Q&A: Louisville TE Gerald Christian

July, 7, 2014
7/07/14
10:30
AM ET
Louisville tight end Gerald Christian is poised for a breakout season under new coach Bobby Petrino.

Just look at past history.

Petrino has utilized the tight end effectively in his offense at just about all his stops. During his first go-around at Louisville, Ronnie Ghent and Gary Barnidge became NFL players. At Arkansas, D.J. Williams won the Mackey Award in 2010 and ended up in the NFL, too. Christian has always been an effective pass catcher, and his size -- 6-foot-3, 244-pounds -- presents matchup problems for defenses.

Add him into the mix with a stellar receiving group, and Louisville has an opportunity to put up some big-time numbers this season. I recently had a chance to catch up with Christian about his role in the offense. His goal? One hundred receptions. Sounds lofty, but that is how excited he is about what Petrino brings to the offense. Here is a little more of what Christian had to say.

How much more will you be used in the Louisville pass game this year?

[+] EnlargeChristian
Howard Smith/USA TODAY SportsGerald Christian can't wait to play in Bobby Petrino's tight end-friendly offense.
A: Coach Petrino, he’s known for using his tight ends and he’s a great coach. I like how he takes his personnel and utilizes their strengths. He’s going to take me and put me in position to be one-on-one against a linebacker and one-on-one against a safety, where he targets me to have mismatches to exploit the defense. Last year, the offense was just learning plays, whereas Coach Petrino takes his playmakers and targets them more to make plays.

So you must be pumped for the opportunity.

A: I’m really excited. After spring ball and seeing the stuff he does and how he’s using me ... I’ve been given an opportunity to show what I can do. Now all I have to do is step up and make the plays. It will be fun for me.

This is your senior year after starting your career at Florida and then transferring to the Cardinals. What type of year can you have?

A: I was highly recruited out of high school, but I feel like my career hasn’t been what I wanted it to be. Last year, I had an opportunity to show what I could do but I still feel I could have been utilized more. This year, it’s my time to step up and show everything I can do. This year will be the year I make a name for myself.

Why did you leave Florida?

A: We had the coaching changes, and I didn’t feel stuff was working out for me. I wanted a new start. Out of high school, I was recruited by Urban Meyer, and Coach (Charlie) Strong, so when he was over here, going through the transfer process, I was comfortable with with Coach Strong and I wanted to come here. Sitting out -- it was tough. Going to the games every week and not being able to play was really hard. I wanted to be out there and help the team I’d been practicing with every day. But it motivated me and kept me focused. I worked hard every day and tried to take that year and make myself better.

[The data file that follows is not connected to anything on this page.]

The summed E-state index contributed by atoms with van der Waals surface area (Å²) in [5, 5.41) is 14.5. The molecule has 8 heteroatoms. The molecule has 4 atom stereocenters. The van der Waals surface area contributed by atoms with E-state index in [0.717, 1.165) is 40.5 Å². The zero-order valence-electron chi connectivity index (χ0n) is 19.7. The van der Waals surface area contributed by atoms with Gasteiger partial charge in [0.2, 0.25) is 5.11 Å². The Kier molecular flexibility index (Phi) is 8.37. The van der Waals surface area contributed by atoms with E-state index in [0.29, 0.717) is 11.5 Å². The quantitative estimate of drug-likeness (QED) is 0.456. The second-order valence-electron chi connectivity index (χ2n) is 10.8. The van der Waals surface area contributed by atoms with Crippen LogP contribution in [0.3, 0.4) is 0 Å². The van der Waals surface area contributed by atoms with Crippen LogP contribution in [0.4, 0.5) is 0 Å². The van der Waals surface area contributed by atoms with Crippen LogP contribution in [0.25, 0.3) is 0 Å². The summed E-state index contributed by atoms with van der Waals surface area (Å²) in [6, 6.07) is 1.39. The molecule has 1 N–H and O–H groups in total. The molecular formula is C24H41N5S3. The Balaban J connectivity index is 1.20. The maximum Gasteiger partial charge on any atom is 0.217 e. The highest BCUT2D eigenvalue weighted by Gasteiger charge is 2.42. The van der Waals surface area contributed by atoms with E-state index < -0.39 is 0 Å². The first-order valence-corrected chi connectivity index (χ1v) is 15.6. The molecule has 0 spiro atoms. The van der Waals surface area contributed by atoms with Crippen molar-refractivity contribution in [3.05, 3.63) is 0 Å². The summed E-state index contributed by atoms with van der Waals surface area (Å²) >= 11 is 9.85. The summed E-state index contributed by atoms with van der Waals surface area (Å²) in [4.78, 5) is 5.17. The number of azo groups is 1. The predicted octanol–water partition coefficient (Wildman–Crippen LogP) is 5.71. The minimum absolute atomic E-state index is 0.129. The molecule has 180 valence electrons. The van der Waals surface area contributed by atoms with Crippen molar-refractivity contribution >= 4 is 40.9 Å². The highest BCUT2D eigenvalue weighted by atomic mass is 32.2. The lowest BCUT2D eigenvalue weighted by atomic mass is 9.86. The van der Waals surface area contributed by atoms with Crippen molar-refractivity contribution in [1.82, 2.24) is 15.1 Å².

So this is your fourth head coach since you started college, from Meyer to Will Muschamp to Strong to now Petrino. How have you dealt with all the changes?

A: That’s one thing when younger guys come in, I say you really can’t base your career off a coach because coaches come and go. At some point, you have to look out for you and be there for your team. It’s more you and your team than the coach. I didn’t know Coach Strong was going to leave. Sometimes, kids they get their relationships built up with the coaches, but this is a business and a coach will do what’s best for their family. I understand it. ... I feel like everything worked out for me.

Seeing Petrino walk through that door must have eased your mind a little when Strong left.

A: I was really excited, just seeing all the tight ends he’s put in the NFL, just knowing his history. Then when he got here and seeing how he utilized me, it seemed like he was happy with me, so I’m happy with him. He’s making me work harder and bust my butt.

Aside from yourself, you have got many skill position players back, including receivers DeVante Parker and Eli Rogers. How good can this offense be, even with Teddy Bridgewater gone?

A: I think the offense is going to be real good, honestly. I think we’re going to shock a lot of people. We have a lot of depth, we have a lot of veterans. The only thing that’s different is the quarterback position but we have a young guy, Will Gardner, who played under Teddy and he’s picking it up fast. Our offensive line came back, our running backs, we have veteran receivers, and we’re all helping him through his process, too. It’s not like he’s a new quarterback with a young group of receivers. Everybody around him is a veteran so we’ve taken him under our wing. He’ll be ready.

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